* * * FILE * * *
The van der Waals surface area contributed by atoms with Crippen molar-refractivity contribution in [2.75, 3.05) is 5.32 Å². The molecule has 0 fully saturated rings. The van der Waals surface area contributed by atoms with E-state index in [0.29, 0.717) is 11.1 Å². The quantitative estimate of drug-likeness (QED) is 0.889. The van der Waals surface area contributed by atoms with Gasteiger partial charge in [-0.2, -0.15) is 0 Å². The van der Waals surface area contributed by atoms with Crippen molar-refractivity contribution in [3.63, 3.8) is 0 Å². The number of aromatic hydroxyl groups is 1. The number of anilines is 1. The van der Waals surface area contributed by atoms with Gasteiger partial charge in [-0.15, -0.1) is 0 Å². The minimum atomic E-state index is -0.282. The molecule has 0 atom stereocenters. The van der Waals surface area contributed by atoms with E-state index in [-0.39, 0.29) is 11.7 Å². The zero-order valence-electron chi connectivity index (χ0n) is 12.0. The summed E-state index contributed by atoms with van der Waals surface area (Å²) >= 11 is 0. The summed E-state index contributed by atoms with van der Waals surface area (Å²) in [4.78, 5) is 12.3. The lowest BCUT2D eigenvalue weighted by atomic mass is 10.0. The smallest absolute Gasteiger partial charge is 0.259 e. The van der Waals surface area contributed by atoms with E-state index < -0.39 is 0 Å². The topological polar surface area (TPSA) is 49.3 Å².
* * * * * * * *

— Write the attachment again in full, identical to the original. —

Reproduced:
The van der Waals surface area contributed by atoms with Crippen molar-refractivity contribution in [2.75, 3.05) is 5.32 Å². The molecule has 0 fully saturated rings. The van der Waals surface area contributed by atoms with E-state index in [0.29, 0.717) is 11.1 Å². The quantitative estimate of drug-likeness (QED) is 0.889. The van der Waals surface area contributed by atoms with Gasteiger partial charge in [-0.2, -0.15) is 0 Å². The van der Waals surface area contributed by atoms with Crippen molar-refractivity contribution in [3.63, 3.8) is 0 Å². The number of aromatic hydroxyl groups is 1. The number of anilines is 1. The van der Waals surface area contributed by atoms with Gasteiger partial charge in [-0.15, -0.1) is 0 Å². The minimum atomic E-state index is -0.282. The molecule has 0 atom stereocenters. The van der Waals surface area contributed by atoms with E-state index in [-0.39, 0.29) is 11.7 Å². The zero-order valence-electron chi connectivity index (χ0n) is 12.0. The summed E-state index contributed by atoms with van der Waals surface area (Å²) >= 11 is 0. The summed E-state index contributed by atoms with van der Waals surface area (Å²) in [4.78, 5) is 12.3. The lowest BCUT2D eigenvalue weighted by atomic mass is 10.0. The smallest absolute Gasteiger partial charge is 0.259 e. The van der Waals surface area contributed by atoms with E-state index < -0.39 is 0 Å². The topological polar surface area (TPSA) is 49.3 Å².